"Properties that have some kind of history of an 'incident' in them can go for up to 50 per cent less than a normal one," says Asif Ghafoor, Spacious founder and CEO. The haunted house feature is "just something we have to do because it's integral to the market. It's a real factor that affects house prices and rentals," he says.

Spacious gathers the depressing data independently by monitoring media reports, Ghafoor says. Other overlay features on the site - which he says is particularly popular among new arrivals in the city - show where schools are located, districts' political affiliations and male-to-female ratios. The haunted house feature is mainly used by expats looking for a discount when they buy or rent, the Londoner says. However, home seekers who would not otherwise consider such a property have become more pragmatic in recent years due to the shortage of flats and sharp rise in prices, agents say.

"For expats and others who don't believe in ghost stories, it's an unbelievable opportunity. I guess many Chinese people look at the haunted feature of the website as well, because they want to know what not to buy."

Citing Mid-Levels as an example, Ghafoor says prices have been steady or gradually declining in the past year. While a 600 sq ft flat with two bedrooms may rent for HK$25,000 a month, a prospective tenant who finds a flat in a property where an unfortunate incident has occurred may be able to negotiate the rent down to about HK$15,000 if they feel strongly enough about it.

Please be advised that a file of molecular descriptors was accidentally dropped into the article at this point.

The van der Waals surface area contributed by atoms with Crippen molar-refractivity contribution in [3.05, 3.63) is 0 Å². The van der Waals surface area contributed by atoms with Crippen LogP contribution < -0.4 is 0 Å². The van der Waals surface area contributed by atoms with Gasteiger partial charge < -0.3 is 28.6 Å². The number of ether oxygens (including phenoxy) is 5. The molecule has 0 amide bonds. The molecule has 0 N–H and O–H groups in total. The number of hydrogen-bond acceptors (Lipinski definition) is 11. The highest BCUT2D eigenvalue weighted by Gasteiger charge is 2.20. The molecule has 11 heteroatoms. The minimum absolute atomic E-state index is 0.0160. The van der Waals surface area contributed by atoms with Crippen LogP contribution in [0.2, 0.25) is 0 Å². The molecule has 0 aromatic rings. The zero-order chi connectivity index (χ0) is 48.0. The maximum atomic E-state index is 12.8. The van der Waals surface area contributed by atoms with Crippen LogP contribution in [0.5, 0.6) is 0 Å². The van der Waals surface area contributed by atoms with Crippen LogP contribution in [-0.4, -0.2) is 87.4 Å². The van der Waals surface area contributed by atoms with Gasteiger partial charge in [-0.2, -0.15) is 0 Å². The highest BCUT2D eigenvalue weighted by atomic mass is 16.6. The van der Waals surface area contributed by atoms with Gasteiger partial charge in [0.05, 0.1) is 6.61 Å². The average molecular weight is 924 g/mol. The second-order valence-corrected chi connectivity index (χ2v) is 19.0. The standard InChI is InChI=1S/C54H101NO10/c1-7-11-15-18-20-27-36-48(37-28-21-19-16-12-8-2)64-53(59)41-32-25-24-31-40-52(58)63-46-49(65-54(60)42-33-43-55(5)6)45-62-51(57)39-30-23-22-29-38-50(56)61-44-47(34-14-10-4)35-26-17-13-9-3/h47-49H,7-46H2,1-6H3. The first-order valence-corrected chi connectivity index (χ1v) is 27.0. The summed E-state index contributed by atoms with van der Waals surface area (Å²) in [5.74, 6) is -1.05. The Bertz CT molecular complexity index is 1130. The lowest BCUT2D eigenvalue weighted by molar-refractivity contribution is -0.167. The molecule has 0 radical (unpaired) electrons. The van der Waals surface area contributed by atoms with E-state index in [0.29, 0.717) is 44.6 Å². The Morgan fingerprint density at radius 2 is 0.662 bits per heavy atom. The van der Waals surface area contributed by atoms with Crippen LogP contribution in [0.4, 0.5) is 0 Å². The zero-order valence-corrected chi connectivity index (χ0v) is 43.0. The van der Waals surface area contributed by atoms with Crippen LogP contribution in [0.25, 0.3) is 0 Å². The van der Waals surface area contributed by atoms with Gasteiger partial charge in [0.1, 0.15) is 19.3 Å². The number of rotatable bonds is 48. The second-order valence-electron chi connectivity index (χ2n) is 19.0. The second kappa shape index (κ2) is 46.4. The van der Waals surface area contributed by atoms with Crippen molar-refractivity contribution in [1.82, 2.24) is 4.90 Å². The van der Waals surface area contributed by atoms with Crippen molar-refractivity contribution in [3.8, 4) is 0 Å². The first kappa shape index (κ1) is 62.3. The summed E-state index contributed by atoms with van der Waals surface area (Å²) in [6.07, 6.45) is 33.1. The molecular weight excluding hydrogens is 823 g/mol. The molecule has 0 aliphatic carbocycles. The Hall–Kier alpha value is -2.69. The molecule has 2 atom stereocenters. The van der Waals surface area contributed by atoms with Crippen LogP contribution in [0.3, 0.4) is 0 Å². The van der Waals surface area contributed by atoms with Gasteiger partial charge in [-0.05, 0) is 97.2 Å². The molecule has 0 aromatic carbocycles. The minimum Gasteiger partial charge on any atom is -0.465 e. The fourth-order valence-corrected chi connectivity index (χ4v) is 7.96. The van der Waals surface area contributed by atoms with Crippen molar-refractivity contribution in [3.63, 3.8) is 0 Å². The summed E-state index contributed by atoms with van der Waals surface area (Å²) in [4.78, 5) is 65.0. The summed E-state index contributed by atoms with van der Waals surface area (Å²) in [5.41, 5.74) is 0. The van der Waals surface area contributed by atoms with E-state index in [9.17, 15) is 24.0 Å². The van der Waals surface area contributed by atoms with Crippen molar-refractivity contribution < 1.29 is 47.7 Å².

Ghafoor says the specific flat in Wan Chai's upscale J Residence formerly rented by British banker Rurik Jutting, in which two Indonesian women were found dead last year, was listed on Spacious for a monthly rent of HK$14,000 after the incident. Agencies are still offering flats in the building for between about HK$24,000 and HK$43,000 a month, depending on the size. The listing for Jutting's flat was taken off Spacious after two weeks, because someone rented or bought it, Ghafoor says.